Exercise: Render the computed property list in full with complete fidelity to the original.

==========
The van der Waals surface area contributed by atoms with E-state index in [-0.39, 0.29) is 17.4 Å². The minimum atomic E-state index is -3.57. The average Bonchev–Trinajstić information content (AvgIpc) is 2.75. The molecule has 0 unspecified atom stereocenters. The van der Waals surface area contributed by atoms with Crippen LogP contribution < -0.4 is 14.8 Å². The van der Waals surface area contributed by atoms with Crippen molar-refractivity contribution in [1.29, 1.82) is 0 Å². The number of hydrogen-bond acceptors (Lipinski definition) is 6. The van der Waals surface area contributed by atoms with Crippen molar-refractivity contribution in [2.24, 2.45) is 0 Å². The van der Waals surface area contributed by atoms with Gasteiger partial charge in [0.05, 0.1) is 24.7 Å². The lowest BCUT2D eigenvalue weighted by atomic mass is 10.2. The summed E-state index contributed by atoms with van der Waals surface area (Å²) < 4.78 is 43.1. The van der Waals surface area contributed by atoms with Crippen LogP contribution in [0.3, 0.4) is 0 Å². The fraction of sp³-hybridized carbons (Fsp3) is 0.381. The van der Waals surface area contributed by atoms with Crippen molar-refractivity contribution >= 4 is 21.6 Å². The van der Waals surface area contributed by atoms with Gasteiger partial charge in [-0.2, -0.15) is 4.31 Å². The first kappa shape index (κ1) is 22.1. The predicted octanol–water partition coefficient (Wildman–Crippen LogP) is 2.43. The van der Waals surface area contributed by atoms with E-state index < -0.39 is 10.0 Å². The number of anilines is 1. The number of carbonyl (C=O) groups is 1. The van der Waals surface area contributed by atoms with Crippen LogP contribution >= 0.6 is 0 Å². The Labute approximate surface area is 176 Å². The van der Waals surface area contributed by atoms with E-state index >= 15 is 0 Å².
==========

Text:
The van der Waals surface area contributed by atoms with E-state index in [-0.39, 0.29) is 17.4 Å². The minimum atomic E-state index is -3.57. The average Bonchev–Trinajstić information content (AvgIpc) is 2.75. The molecule has 0 unspecified atom stereocenters. The van der Waals surface area contributed by atoms with Crippen LogP contribution < -0.4 is 14.8 Å². The van der Waals surface area contributed by atoms with Crippen molar-refractivity contribution in [1.29, 1.82) is 0 Å². The number of hydrogen-bond acceptors (Lipinski definition) is 6. The van der Waals surface area contributed by atoms with Crippen molar-refractivity contribution in [2.24, 2.45) is 0 Å². The van der Waals surface area contributed by atoms with Gasteiger partial charge in [0.05, 0.1) is 24.7 Å². The lowest BCUT2D eigenvalue weighted by atomic mass is 10.2. The summed E-state index contributed by atoms with van der Waals surface area (Å²) < 4.78 is 43.1. The van der Waals surface area contributed by atoms with Crippen LogP contribution in [0.3, 0.4) is 0 Å². The fraction of sp³-hybridized carbons (Fsp3) is 0.381. The van der Waals surface area contributed by atoms with Crippen molar-refractivity contribution >= 4 is 21.6 Å². The van der Waals surface area contributed by atoms with Gasteiger partial charge in [-0.2, -0.15) is 4.31 Å². The first kappa shape index (κ1) is 22.1. The predicted octanol–water partition coefficient (Wildman–Crippen LogP) is 2.43. The van der Waals surface area contributed by atoms with E-state index < -0.39 is 10.0 Å². The number of anilines is 1. The number of carbonyl (C=O) groups is 1. The van der Waals surface area contributed by atoms with Crippen LogP contribution >= 0.6 is 0 Å². The Labute approximate surface area is 176 Å². The van der Waals surface area contributed by atoms with E-state index >= 15 is 0 Å².